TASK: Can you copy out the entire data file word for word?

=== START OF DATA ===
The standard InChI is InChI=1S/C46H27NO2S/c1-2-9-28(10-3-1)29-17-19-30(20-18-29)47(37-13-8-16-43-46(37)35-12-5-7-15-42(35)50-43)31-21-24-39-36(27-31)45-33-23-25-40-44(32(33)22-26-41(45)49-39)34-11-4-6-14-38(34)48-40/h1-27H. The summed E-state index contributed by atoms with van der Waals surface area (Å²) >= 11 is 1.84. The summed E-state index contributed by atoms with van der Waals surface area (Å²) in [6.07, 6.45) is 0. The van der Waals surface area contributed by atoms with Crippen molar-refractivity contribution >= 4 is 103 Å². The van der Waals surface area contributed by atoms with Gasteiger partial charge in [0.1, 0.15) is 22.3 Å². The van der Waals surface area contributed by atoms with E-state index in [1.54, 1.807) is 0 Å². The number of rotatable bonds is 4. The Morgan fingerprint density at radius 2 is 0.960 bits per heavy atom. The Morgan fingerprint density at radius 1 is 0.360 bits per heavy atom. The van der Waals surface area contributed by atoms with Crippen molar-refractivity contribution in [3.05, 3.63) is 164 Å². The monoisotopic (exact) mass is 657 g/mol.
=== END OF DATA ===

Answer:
The standard InChI is InChI=1S/C46H27NO2S/c1-2-9-28(10-3-1)29-17-19-30(20-18-29)47(37-13-8-16-43-46(37)35-12-5-7-15-42(35)50-43)31-21-24-39-36(27-31)45-33-23-25-40-44(32(33)22-26-41(45)49-39)34-11-4-6-14-38(34)48-40/h1-27H. The summed E-state index contributed by atoms with van der Waals surface area (Å²) >= 11 is 1.84. The summed E-state index contributed by atoms with van der Waals surface area (Å²) in [6.07, 6.45) is 0. The van der Waals surface area contributed by atoms with Crippen molar-refractivity contribution >= 4 is 103 Å². The van der Waals surface area contributed by atoms with Gasteiger partial charge in [0.1, 0.15) is 22.3 Å². The van der Waals surface area contributed by atoms with E-state index in [1.54, 1.807) is 0 Å². The number of rotatable bonds is 4. The Morgan fingerprint density at radius 2 is 0.960 bits per heavy atom. The Morgan fingerprint density at radius 1 is 0.360 bits per heavy atom. The van der Waals surface area contributed by atoms with Crippen molar-refractivity contribution in [3.05, 3.63) is 164 Å². The monoisotopic (exact) mass is 657 g/mol.